They generally do a 12 hour dry fermentation. It’s then graded in washing channels in to 3-4 grades based on density before 12-18 hours soaking time in clean water.
From there it goes to pre drying under shade with handpicking of wet parchment before entering the elevated and sun exposed drying tables. Drying normally takes 15 – 20 days depending on the climate and rainfall. It’s not uncommon with rain during the drying, and they have to be quick to cover up the parchment when they see the clouds are building up.
They are only targeting the highest qualities for their honey process as it is relatively complicated in their climate, specially during the beginning of the harvesting season when there is a lot of rain.
The cherries are going through separation by soaking and are hand sorted before it goes in to production. After sorting the coffees are de pulped before they get graded by density in the channels of the traditional Agarde disc pulper. It’s graded in to 3 grades by density where only the first grades from the denser beans goes to Honey production. After pulping and grading they still have all the mucilage left. This would be referred to as black honey in e.g. Costa Rica.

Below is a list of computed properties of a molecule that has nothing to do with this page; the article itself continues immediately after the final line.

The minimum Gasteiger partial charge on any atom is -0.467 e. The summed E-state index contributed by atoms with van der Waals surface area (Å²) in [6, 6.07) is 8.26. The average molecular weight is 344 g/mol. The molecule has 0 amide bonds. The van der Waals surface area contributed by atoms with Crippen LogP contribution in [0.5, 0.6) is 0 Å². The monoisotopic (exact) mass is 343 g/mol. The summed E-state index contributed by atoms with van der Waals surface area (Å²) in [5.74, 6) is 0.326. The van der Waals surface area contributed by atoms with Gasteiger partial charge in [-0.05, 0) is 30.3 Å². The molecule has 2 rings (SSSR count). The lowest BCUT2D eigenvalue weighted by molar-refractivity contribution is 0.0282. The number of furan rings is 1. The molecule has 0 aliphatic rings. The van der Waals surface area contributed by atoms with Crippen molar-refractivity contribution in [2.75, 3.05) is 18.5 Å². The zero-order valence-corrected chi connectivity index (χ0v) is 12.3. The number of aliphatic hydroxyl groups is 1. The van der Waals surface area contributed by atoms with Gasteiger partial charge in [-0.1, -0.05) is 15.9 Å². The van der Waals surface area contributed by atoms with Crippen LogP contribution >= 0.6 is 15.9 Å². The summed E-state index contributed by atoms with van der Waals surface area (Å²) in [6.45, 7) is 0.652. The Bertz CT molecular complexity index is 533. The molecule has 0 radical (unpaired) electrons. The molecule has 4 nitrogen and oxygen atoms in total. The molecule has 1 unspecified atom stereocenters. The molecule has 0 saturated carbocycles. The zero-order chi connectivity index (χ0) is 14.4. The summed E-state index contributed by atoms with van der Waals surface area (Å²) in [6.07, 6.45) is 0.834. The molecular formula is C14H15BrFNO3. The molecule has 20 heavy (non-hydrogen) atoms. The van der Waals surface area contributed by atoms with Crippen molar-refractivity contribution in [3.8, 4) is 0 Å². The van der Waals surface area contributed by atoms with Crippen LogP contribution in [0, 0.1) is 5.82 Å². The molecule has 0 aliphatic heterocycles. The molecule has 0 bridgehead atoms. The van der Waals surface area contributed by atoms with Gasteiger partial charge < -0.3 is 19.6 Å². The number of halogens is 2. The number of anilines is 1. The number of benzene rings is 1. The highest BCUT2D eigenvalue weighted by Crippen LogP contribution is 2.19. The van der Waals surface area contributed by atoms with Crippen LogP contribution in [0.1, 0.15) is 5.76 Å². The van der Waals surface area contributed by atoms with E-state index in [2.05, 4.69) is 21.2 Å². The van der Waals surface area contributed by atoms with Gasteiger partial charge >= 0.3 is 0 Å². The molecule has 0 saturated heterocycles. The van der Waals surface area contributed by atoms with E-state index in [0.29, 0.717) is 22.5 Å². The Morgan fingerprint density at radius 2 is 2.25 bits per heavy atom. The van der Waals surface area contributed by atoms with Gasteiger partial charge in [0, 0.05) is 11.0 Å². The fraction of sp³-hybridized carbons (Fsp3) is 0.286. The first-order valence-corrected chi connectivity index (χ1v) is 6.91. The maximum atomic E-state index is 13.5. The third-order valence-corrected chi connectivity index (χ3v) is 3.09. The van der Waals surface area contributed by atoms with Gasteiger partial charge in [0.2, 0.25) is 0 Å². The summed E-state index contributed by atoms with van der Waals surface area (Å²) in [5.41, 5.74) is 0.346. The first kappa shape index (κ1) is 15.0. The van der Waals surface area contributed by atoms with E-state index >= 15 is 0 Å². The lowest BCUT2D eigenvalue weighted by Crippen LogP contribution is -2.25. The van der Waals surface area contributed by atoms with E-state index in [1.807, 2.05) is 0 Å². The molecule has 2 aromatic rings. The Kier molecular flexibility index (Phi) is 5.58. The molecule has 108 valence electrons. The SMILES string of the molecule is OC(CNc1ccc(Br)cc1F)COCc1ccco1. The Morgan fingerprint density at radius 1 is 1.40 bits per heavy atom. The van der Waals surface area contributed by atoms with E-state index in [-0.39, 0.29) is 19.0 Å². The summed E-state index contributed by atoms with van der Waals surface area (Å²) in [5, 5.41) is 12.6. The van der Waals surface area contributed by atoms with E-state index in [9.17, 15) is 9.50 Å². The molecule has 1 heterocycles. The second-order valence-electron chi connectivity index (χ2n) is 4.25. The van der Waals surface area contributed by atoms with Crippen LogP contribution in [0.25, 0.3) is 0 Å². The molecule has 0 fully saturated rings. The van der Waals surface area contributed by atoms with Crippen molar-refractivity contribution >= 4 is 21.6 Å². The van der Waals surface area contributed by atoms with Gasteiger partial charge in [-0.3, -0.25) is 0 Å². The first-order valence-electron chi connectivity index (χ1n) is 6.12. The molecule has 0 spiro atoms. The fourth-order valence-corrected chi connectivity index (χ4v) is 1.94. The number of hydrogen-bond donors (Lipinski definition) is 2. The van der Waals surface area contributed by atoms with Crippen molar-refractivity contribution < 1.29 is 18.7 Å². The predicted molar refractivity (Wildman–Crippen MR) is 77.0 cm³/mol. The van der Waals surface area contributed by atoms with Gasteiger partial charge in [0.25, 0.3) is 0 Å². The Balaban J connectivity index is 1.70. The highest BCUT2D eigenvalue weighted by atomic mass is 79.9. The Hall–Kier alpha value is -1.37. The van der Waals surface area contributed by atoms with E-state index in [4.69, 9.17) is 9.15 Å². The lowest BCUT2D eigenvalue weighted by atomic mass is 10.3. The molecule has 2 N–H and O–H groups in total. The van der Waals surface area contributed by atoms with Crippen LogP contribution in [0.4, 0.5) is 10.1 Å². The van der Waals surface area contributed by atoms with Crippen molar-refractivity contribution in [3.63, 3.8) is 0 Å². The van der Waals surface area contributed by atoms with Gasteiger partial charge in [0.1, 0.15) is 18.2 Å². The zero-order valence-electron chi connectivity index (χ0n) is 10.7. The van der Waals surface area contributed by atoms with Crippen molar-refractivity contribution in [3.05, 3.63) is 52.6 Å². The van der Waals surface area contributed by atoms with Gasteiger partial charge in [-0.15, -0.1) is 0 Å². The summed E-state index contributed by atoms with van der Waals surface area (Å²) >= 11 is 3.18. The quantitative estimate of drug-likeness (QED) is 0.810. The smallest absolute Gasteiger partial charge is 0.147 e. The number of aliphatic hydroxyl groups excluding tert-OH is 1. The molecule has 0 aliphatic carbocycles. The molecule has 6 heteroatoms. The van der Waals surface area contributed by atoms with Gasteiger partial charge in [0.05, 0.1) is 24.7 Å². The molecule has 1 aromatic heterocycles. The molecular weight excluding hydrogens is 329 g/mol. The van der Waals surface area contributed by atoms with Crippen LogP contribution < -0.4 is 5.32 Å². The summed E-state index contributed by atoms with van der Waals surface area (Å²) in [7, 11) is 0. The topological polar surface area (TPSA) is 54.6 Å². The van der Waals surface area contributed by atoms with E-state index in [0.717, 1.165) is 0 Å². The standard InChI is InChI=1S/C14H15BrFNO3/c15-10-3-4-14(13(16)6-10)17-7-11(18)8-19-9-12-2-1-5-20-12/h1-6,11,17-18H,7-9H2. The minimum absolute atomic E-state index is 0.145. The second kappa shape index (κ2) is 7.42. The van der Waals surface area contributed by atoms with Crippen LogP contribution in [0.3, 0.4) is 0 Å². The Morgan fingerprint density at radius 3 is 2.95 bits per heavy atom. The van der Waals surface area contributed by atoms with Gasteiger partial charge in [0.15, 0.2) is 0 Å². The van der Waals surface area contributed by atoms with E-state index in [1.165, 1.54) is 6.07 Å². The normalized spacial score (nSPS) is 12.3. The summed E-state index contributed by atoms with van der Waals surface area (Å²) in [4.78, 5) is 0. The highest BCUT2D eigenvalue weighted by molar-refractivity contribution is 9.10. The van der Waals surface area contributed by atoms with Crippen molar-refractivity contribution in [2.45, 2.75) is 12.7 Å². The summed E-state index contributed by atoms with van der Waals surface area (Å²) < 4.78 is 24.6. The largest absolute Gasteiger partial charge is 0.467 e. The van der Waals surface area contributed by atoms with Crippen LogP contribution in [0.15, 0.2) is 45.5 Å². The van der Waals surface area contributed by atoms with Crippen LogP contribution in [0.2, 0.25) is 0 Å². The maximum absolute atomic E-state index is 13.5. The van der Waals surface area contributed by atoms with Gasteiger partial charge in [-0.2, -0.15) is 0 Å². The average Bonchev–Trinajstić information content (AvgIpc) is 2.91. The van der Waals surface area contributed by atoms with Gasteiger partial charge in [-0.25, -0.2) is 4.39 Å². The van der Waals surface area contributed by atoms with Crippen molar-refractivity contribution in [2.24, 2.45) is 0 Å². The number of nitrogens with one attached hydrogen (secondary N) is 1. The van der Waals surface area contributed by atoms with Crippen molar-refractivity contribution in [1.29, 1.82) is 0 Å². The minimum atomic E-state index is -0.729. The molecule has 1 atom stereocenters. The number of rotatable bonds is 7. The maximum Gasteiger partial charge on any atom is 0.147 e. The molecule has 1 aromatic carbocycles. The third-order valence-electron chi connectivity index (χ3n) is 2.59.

They get spread out in a medium thick layer in under shade the first 1-2 days. Later they move it out in the sun, but make sure its dried carefully. They get covered up by night. After the first days they start to move the «sticky» parchment and crack it up so that every single bean is not sticking to another bean. Its dried about 20 days in sun on raised beds. They are sorting the defects during the drying period.
They have gotten really good experience with their naturals the past few years. And its been improved a lot. They are generally making naturals when they have great cherry quality coming in and when they have enough capacity on the tables to do it properly. The cherries are soaked in water to remove all floaters. They spread it out in a single layer about the first 2 days while they are sorting out immature, deceased and overripe cherries. Its also to get it dried faster in the beginning of the drying cycle as that seems to create a cleaner and brighter profile in their environment. After the 2 – 3 first days they slowly build up the layers, and are moving and turning the cherries on the table multiple times pr day.